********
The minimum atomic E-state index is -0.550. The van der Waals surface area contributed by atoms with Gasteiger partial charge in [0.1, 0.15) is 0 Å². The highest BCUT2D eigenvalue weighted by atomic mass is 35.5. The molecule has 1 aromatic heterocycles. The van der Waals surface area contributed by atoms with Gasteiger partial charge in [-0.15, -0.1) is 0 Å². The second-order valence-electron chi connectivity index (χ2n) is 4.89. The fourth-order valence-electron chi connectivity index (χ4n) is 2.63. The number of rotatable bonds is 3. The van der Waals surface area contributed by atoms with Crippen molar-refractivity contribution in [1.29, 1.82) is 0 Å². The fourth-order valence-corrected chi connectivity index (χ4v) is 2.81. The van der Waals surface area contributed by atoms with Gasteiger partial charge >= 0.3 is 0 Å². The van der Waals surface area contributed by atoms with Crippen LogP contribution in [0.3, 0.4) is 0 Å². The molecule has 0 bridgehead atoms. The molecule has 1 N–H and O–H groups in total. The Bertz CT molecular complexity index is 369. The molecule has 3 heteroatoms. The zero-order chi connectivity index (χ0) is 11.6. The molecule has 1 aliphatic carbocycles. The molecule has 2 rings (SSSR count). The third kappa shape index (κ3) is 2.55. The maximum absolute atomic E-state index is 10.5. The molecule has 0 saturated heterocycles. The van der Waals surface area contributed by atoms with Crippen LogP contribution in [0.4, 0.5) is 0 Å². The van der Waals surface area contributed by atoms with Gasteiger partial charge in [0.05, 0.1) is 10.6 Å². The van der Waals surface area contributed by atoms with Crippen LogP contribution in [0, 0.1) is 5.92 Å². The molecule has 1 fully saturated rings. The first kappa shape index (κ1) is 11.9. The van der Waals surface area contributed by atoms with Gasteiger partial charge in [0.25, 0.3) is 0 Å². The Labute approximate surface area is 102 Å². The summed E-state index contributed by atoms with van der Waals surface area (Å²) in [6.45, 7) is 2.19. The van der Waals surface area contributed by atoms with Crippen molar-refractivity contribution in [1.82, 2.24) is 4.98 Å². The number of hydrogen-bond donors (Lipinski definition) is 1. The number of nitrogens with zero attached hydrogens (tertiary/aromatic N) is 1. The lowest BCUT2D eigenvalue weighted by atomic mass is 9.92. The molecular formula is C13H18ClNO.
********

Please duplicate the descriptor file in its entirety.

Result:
The minimum atomic E-state index is -0.550. The van der Waals surface area contributed by atoms with Gasteiger partial charge in [0.1, 0.15) is 0 Å². The highest BCUT2D eigenvalue weighted by atomic mass is 35.5. The molecule has 1 aromatic heterocycles. The van der Waals surface area contributed by atoms with Gasteiger partial charge in [-0.15, -0.1) is 0 Å². The second-order valence-electron chi connectivity index (χ2n) is 4.89. The fourth-order valence-electron chi connectivity index (χ4n) is 2.63. The number of rotatable bonds is 3. The van der Waals surface area contributed by atoms with Crippen molar-refractivity contribution in [1.29, 1.82) is 0 Å². The fourth-order valence-corrected chi connectivity index (χ4v) is 2.81. The van der Waals surface area contributed by atoms with Gasteiger partial charge >= 0.3 is 0 Å². The van der Waals surface area contributed by atoms with Crippen LogP contribution in [0.3, 0.4) is 0 Å². The molecule has 0 bridgehead atoms. The molecule has 1 N–H and O–H groups in total. The Bertz CT molecular complexity index is 369. The molecule has 3 heteroatoms. The zero-order chi connectivity index (χ0) is 11.6. The molecule has 1 aliphatic carbocycles. The molecule has 2 rings (SSSR count). The third kappa shape index (κ3) is 2.55. The maximum absolute atomic E-state index is 10.5. The molecule has 0 saturated heterocycles. The van der Waals surface area contributed by atoms with Crippen LogP contribution in [0.4, 0.5) is 0 Å². The van der Waals surface area contributed by atoms with Gasteiger partial charge in [0.05, 0.1) is 10.6 Å². The van der Waals surface area contributed by atoms with Crippen LogP contribution in [0, 0.1) is 5.92 Å². The molecule has 1 fully saturated rings. The first kappa shape index (κ1) is 11.9. The van der Waals surface area contributed by atoms with Gasteiger partial charge in [0.25, 0.3) is 0 Å². The Labute approximate surface area is 102 Å². The summed E-state index contributed by atoms with van der Waals surface area (Å²) in [6.45, 7) is 2.19. The van der Waals surface area contributed by atoms with Crippen molar-refractivity contribution in [1.82, 2.24) is 4.98 Å². The number of hydrogen-bond donors (Lipinski definition) is 1. The number of nitrogens with zero attached hydrogens (tertiary/aromatic N) is 1. The lowest BCUT2D eigenvalue weighted by atomic mass is 9.92. The molecular formula is C13H18ClNO.